The intuitive mind is a sacred gift and the rational mind is a faithful servant. We have created a society that honors the servant and has forgotten the gift.
~~ Albert Einstein
Learning Psychological Flexibility ::
Modern clinical-experimental psychology has extended a number of therapeutic methods based on concepts and practices of mindfulness . . .
Mindfulness Defined as Psychological Flexibility
Skillful Awareness Allows Vital Life Adaptation
As Psychological Flexibility
A Summary of The Six Core Processes of Acceptance Commitment Therapy:
Connection : Defusion : Expansion : Observation : Values : Action
Mindfulness – Skillful Means – Psychological Flexibility
Sustaining Value Guided Actions
Connection involves the ability hold in awareness the value of “turning toward life.” With steadfast intention you learn to actively, skillfully behave in a manner that works best — for you. The practice of Acceptance Commitment Therapy ACT (a type of cognitive behavior therapy) gives you as much room as necessary for you to decide just what behavioral direction you value. What functions best for you? You get to pick, and you get what you pick!
Through your own willingness to sustain intentional focused awareness, you learn to earnestly engage in “value-guided behavior.” Such value-directed actions are most likely to lead you, in a behavioral sense, toward the life direction that works best — for you.
Acceptance Commitment Therapy helps us cultivate the skill to persevere and develop the “skillful means” to do what works in living our most vital life. As you attend to the experiential nuances of conscious awareness, you will notice attraction, notice aversion, simply notice . . . the richness of present experience. A personal willingness must be engaged . . . a certain experiential flow . . .we notice . . . an expansion and contraction within our awareness . . . as we make “psychological contact” with what we value doing in this present moment, just as it is.
In this way, we connect intentionally with whatever is happening right here, right now. In the practice of ACT, this is called “contacting the present moment”.
Cognitive Defusion involves learning the skill of “stepping back” from your mind’s activity, or detaching from unhelpful or distressing thoughts, worries, judgments, and disturbing memories. Instead of getting caught up in your own thinking, being pushed around by your mind’s activity, or habitually struggling to get rid of what you are experiencing right now, you learn how to let thought-experience come and go . . . ‘You” watch your mind . . . thinking, thinking . . . planning, planning . . . somewhat like watching your mind’s verbal “story-lines.”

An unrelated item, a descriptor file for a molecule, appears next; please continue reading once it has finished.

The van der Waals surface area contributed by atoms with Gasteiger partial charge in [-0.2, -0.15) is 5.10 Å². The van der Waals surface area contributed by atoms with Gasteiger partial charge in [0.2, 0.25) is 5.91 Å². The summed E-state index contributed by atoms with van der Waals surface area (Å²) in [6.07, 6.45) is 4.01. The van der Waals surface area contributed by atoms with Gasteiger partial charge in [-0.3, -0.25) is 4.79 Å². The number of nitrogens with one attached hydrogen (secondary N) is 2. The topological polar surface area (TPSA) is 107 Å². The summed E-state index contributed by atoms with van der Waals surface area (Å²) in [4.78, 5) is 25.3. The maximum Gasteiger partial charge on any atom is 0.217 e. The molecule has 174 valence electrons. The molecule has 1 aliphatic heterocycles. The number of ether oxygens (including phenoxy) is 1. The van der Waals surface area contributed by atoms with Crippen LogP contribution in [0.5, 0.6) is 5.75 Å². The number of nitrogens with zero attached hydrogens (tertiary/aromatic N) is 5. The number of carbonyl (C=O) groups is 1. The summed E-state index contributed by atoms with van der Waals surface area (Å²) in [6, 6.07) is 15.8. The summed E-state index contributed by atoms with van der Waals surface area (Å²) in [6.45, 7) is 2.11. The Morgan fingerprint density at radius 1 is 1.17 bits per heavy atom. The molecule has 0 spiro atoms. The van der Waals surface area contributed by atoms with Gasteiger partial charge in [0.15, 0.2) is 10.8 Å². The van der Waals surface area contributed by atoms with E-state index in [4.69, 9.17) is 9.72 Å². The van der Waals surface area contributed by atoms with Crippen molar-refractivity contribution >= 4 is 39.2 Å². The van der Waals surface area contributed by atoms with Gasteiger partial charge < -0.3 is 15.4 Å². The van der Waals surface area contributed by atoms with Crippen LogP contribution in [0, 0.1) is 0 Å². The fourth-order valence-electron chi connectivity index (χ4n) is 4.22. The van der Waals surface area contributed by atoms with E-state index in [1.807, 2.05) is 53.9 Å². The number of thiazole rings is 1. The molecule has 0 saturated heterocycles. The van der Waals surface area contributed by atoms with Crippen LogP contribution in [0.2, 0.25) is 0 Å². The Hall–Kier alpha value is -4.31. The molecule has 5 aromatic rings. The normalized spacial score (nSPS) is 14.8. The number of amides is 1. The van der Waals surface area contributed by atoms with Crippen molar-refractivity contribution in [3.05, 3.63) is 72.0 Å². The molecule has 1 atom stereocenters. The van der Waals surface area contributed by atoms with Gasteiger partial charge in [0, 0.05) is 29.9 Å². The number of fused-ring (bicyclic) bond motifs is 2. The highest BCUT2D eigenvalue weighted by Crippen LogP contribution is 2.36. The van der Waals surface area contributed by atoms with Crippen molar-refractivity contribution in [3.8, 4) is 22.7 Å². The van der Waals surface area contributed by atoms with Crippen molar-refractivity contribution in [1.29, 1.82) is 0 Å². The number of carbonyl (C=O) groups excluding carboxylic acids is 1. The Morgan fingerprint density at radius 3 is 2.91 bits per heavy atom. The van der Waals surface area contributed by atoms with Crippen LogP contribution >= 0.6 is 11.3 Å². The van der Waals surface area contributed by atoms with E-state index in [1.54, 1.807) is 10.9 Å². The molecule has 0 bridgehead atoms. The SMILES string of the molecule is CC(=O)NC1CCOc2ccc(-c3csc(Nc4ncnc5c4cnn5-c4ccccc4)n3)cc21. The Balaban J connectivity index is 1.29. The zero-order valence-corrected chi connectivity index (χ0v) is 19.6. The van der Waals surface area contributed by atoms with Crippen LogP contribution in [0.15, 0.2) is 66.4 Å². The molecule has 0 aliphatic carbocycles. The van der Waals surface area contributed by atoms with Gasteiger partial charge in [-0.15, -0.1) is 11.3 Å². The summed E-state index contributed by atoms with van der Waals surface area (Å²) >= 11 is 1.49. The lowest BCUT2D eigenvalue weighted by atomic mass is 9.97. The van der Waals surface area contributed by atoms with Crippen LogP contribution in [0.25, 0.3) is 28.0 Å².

The practice of cognitive defusion finds us observing our own minds as our internal commentary perpetually floats through awareness, like experiential story-bubbles flowing through and wandering within the mind. This practice teaches you to learn how to step back and watch your own thinking, so you can learn to respond effectively – instead of getting “fused” . . . . tangled up or lost-trapped . . . inside your judging and categorizing mind.
Expansion involves opening up and “making room” for distressing emotions or even unwanted bodily sensations. We learn how to drop the struggle with our own ideas, give our thoughts and emotions some breathing space, and let them be there — present in our experience — just as they are — without getting all caught up in them, or overwhelmed by them. The more we can open up, and give our mind room to move, the easier it is for our emotions to come and go without draining us or holding us back. Essentially, this is what ACT means by “psychological acceptance.”
The Observing Self
The Observing Self is the part of you that is responsible for awareness and attention. Author Russ Harris explained: “We don’t have a word for it in common everyday language – we normally just talk about the ‘mind’. But there are two parts to the mind: The Thinking Self – that is, the part that is always thinking; the part that is responsible for all your thoughts, beliefs, memories, judgments, fantasies etc. And then there’s The Observing Self – the part of your mind that is able to be aware of whatever you are thinking or feeling or doing at any moment.
Some traditions have called this “The Silent Witness” or “The Observing Self.” Without this human capacity, one couldn’t develop effective mindfulness skills. And the more you practice mindfulness skills, the more you’ll become aware of this aspect and ability of your mind. You learn to grow able – developing the “Skillful-Means” to access the observing-self when you most need to sustain adaptive awareness. This skill is ultimately necessary if you are to learn to persevere in ACTIONS that function to vitalize your life-experience.”
Vital Life Values | Skillful Means
As a mindfulness-based contemporary cognitive and behavioral therapy model, ACT perpetually helps you sustain your behavioral focus on patterns of action that serve to lead in the direction of vital and desirable life outcomes.
In the parlance of ACT we might agree that “Your Personal Vital Life Values” are what you want your life to be about, deep in your heart, what you want to stand for, what you want to do with your time on this planet, what ultimately matters to you in the big picture of living. They are those values for which you would like to be remembered by the people you love most in your life.